Gov. Charlie Baker said Wednesday that he generally agrees with the U.S. Centers for Disease Control that COVID-19 deaths are probably being undercounted in the hardest hit states, including Massachusetts.
Officially, 3,153 people have died of COVID-19 in Massachusetts and the first death was reported on March 20. New data released late Tuesday by the CDC suggested the number of people who died of all causes was roughly 50% higher than normal from March 8 through April 11 in seven states including Massachusetts.
Asked about the CDC data Wednesday, Baker said public health officials in Massachusetts have begun the work of determining whether any deaths prior to the one reported on March 20 should be attributed to the virus.
"I think most people believe that COVID-19 death rates are probably undercounted because it was here — well, it was in a lot of places — before people truly understood and appreciated what it was," the governor said. "People have gone back and started to do some work to try and figure out if there are cases where people presented with what would have been deemed as COVID-19 type symptoms and possibly were categorized in some other way."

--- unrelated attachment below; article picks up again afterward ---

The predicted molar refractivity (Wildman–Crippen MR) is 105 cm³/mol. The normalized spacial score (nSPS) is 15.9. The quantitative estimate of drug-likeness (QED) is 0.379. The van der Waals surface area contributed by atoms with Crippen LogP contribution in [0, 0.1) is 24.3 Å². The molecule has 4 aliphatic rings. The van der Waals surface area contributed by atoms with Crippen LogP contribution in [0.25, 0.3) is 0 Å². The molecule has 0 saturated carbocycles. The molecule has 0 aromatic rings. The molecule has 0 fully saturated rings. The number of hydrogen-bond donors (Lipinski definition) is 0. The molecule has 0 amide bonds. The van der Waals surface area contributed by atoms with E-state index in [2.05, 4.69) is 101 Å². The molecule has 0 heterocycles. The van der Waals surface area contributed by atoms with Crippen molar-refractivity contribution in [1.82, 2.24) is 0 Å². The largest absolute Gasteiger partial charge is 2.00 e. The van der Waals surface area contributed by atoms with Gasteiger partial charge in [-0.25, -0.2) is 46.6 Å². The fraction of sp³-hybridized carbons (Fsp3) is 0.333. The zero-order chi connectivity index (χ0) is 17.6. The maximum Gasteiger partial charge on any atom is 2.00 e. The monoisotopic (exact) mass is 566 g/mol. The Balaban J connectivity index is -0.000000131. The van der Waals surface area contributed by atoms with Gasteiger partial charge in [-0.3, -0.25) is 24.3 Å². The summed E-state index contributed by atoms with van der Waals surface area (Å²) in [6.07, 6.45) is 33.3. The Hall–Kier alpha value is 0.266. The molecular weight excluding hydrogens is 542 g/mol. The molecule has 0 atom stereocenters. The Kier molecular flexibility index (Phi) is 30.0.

Baker said that effort is being undertaken by the coroner's office in conjunction with the chief medical examiner.
In breaking down the CDC data, the New York Times reported that deaths in Massachusetts were 120% of the five-year average during the March 8 to April 11 timeframe, meaning there were about 1,200 more deaths than the average. In that timeframe, reported COVID-19 deaths totaled 686, the Times said